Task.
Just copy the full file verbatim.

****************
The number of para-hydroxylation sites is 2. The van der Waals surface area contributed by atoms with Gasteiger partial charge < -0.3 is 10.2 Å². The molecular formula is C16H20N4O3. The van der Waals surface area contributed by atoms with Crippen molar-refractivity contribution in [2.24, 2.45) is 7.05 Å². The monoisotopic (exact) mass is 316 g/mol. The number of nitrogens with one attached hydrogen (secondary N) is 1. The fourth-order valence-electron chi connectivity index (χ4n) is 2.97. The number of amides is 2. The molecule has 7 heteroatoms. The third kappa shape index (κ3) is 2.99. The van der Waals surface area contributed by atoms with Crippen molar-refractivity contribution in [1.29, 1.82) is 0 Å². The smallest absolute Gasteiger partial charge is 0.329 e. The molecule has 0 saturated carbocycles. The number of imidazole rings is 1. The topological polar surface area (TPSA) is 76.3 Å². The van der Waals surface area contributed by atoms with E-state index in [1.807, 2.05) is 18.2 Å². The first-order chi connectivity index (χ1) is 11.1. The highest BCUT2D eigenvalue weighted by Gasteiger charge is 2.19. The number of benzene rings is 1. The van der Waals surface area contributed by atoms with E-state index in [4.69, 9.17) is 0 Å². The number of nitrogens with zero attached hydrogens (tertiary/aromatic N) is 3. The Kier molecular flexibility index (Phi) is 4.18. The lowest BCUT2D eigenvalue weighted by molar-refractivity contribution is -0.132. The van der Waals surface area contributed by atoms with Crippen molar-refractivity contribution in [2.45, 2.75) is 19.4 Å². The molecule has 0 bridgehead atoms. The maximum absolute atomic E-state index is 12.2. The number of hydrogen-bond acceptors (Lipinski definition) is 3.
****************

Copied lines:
The number of para-hydroxylation sites is 2. The van der Waals surface area contributed by atoms with Gasteiger partial charge < -0.3 is 10.2 Å². The molecular formula is C16H20N4O3. The van der Waals surface area contributed by atoms with Crippen molar-refractivity contribution in [2.24, 2.45) is 7.05 Å². The monoisotopic (exact) mass is 316 g/mol. The number of nitrogens with one attached hydrogen (secondary N) is 1. The fourth-order valence-electron chi connectivity index (χ4n) is 2.97. The number of amides is 2. The molecule has 7 heteroatoms. The third kappa shape index (κ3) is 2.99. The van der Waals surface area contributed by atoms with Crippen molar-refractivity contribution in [1.29, 1.82) is 0 Å². The smallest absolute Gasteiger partial charge is 0.329 e. The molecule has 0 saturated carbocycles. The number of imidazole rings is 1. The topological polar surface area (TPSA) is 76.3 Å². The van der Waals surface area contributed by atoms with E-state index in [1.807, 2.05) is 18.2 Å². The first-order chi connectivity index (χ1) is 11.1. The highest BCUT2D eigenvalue weighted by Gasteiger charge is 2.19. The number of benzene rings is 1. The van der Waals surface area contributed by atoms with E-state index in [4.69, 9.17) is 0 Å². The number of nitrogens with zero attached hydrogens (tertiary/aromatic N) is 3. The Kier molecular flexibility index (Phi) is 4.18. The lowest BCUT2D eigenvalue weighted by molar-refractivity contribution is -0.132. The van der Waals surface area contributed by atoms with Crippen molar-refractivity contribution in [2.45, 2.75) is 19.4 Å². The molecule has 0 bridgehead atoms. The maximum absolute atomic E-state index is 12.2. The number of hydrogen-bond acceptors (Lipinski definition) is 3.